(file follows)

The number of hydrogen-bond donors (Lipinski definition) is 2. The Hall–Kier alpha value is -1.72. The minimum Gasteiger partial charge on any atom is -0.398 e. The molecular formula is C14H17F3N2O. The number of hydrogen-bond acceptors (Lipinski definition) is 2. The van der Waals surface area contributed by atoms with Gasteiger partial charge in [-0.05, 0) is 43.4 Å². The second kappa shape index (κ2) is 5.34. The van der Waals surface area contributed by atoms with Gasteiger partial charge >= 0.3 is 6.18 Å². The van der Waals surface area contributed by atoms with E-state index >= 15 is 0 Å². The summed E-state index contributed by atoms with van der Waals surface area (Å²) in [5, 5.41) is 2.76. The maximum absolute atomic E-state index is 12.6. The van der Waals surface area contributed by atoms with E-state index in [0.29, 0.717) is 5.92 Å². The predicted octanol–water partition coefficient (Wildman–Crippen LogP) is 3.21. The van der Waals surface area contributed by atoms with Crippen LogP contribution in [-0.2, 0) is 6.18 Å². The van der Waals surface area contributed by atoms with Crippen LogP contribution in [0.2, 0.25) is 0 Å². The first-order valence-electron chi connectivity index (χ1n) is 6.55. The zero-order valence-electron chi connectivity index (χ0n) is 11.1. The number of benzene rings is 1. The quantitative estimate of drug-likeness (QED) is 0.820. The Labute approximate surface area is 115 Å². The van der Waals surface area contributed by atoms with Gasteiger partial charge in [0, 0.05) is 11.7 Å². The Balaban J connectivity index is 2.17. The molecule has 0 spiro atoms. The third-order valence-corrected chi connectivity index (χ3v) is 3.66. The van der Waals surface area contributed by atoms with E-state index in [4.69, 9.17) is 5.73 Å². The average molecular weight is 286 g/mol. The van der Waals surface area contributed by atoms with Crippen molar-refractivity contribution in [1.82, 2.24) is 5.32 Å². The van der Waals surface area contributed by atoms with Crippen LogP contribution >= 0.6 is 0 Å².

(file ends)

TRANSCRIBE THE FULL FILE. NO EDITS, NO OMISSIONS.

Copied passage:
The number of hydrogen-bond donors (Lipinski definition) is 2. The Hall–Kier alpha value is -1.72. The minimum Gasteiger partial charge on any atom is -0.398 e. The molecular formula is C14H17F3N2O. The number of hydrogen-bond acceptors (Lipinski definition) is 2. The van der Waals surface area contributed by atoms with Gasteiger partial charge in [-0.05, 0) is 43.4 Å². The second kappa shape index (κ2) is 5.34. The van der Waals surface area contributed by atoms with Gasteiger partial charge >= 0.3 is 6.18 Å². The van der Waals surface area contributed by atoms with E-state index >= 15 is 0 Å². The summed E-state index contributed by atoms with van der Waals surface area (Å²) in [5, 5.41) is 2.76. The maximum absolute atomic E-state index is 12.6. The van der Waals surface area contributed by atoms with E-state index in [0.29, 0.717) is 5.92 Å². The predicted octanol–water partition coefficient (Wildman–Crippen LogP) is 3.21. The van der Waals surface area contributed by atoms with Crippen LogP contribution in [-0.2, 0) is 6.18 Å². The van der Waals surface area contributed by atoms with Crippen LogP contribution in [0.2, 0.25) is 0 Å². The first-order valence-electron chi connectivity index (χ1n) is 6.55. The zero-order valence-electron chi connectivity index (χ0n) is 11.1. The number of benzene rings is 1. The quantitative estimate of drug-likeness (QED) is 0.820. The Labute approximate surface area is 115 Å². The van der Waals surface area contributed by atoms with Gasteiger partial charge in [0, 0.05) is 11.7 Å². The Balaban J connectivity index is 2.17. The molecule has 0 spiro atoms. The third-order valence-corrected chi connectivity index (χ3v) is 3.66. The van der Waals surface area contributed by atoms with E-state index in [4.69, 9.17) is 5.73 Å². The average molecular weight is 286 g/mol. The van der Waals surface area contributed by atoms with Crippen molar-refractivity contribution in [1.82, 2.24) is 5.32 Å². The van der Waals surface area contributed by atoms with Crippen LogP contribution >= 0.6 is 0 Å².